San Antonio family shares story after 11-year-old is seriously burned during school lunch

National Burn Awareness Week takes place Feb. 4 to Feb. 10

SAN ANTONIO – A San Antonio family is sharing their story amid National Burn Awareness Week and warning parents after their son was seriously burned during school lunch.

Last year, a cup of soup accidentally spilled on 11-year-old Rex Rohde’s foot.

“(It) didn’t hurt much. Just a little sting on the foot,” Rex said.

But that sting would become a big problem.

“It wasn’t boiling hot or even warm to the touch of his skin. So he kind of just looked at his foot, took a sock and shoe off. It just felt wet and he put it back on,” Rex’s mother Staci Rohde said.

The liquid caused Rex severe burns and he had to undergo several surgeries at the University Health level one pediatric trauma and burn center.

“We had to have a first surgery for a surgical debridement to kind of clean up the burn. That was, kind of Week 1. The week after that, we had another surgery where he received a cadaver graft, which basically prepped his body for receiving his donor graft. The week after that is when they then went in and did a third surgery where they actually took skin from his thigh and gave him his own skin graft to his foot,” Rodhe said.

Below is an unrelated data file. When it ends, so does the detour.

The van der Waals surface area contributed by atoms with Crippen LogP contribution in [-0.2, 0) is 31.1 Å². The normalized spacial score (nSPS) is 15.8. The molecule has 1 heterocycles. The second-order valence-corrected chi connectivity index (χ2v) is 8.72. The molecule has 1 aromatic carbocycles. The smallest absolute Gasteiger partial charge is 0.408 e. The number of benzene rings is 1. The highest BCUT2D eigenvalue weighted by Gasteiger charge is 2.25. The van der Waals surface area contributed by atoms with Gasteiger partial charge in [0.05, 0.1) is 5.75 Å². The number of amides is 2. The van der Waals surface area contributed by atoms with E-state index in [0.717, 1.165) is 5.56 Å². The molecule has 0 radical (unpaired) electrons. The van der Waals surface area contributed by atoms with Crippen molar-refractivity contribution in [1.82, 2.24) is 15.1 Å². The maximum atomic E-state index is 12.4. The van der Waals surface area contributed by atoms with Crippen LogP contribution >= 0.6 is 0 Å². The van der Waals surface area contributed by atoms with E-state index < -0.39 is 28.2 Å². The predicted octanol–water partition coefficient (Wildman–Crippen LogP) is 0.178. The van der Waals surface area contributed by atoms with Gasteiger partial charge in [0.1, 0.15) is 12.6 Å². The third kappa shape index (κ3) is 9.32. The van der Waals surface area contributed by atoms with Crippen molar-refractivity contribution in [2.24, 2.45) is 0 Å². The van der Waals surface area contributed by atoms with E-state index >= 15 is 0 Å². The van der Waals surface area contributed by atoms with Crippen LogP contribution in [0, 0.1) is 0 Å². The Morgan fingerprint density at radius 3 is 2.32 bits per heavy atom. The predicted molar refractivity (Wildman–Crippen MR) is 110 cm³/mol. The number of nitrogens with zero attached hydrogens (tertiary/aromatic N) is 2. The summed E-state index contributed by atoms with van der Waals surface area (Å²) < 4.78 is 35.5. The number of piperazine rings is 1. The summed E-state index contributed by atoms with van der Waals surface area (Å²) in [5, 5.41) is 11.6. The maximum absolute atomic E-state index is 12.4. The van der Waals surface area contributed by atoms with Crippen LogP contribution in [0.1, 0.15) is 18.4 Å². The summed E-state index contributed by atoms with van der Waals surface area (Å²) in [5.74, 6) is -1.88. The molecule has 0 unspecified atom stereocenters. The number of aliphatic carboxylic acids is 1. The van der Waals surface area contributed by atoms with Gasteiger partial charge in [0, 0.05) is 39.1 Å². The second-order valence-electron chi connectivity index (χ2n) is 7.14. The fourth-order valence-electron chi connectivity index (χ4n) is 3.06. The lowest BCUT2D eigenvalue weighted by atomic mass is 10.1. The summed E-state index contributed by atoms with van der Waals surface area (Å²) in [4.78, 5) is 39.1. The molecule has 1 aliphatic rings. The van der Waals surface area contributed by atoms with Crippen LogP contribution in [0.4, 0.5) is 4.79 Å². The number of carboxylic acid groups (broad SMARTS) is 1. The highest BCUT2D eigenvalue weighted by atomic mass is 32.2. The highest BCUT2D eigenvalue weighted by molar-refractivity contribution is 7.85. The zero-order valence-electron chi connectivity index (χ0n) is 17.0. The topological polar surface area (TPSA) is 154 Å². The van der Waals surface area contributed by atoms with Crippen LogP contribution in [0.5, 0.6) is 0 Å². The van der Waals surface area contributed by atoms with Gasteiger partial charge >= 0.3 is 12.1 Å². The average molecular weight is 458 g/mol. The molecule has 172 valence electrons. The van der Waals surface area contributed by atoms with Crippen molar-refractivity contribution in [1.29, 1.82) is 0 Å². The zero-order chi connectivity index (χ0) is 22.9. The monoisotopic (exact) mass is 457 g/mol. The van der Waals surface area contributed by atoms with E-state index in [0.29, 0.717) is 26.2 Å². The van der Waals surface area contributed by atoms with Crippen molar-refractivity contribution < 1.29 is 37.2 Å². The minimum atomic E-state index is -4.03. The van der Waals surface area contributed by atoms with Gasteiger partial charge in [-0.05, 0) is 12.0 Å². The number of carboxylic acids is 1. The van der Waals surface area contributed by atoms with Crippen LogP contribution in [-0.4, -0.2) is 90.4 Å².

Last year, a cup of soup accidentally spilled on 11-year-old Rex Rohde’s foot. (Photo Courtesy: Staci Rohde)

Rex is feeling better, but wears a compression sock and they monitor his foot.

Dr. Christopher Crane, a trauma surgeon, said unfortunately he sees burns like that often.

“Something that’s very, very hot, it can only be in touch with the skin for a brief second and can cause a deep, deep burn, whereas something that’s you know not quite as hot and it sits and sits on the skin in contact for a prolonged period of time will cause the same burn, just takes longer for it to develop,” Crane said.

Crane said if you or your child get burned, remove any clothing in the affected area to expose it. Run it under cool water for 10 to 15 minutes to remove any kind of grease, oils or food particles from the affected area to prevent further burning.

Crane said there are steps you can take to prevent burns, including using extreme caution when cooking or using a microwave.

“Set your water heater to 120 degrees. So it doesn’t get too hot when you turn the faucet on or somebody actually turns a faucet on. When you’re cooking, at the oven or stove, using the back burners and keeping the handles pointed away from the front,” Crane said.

National Burn Awareness Week is Feb. 4-Feb. 10.

About the Author

Tiffany Huertas is a reporter for KSAT 12 known for her in-depth storytelling and her involvement with the community.

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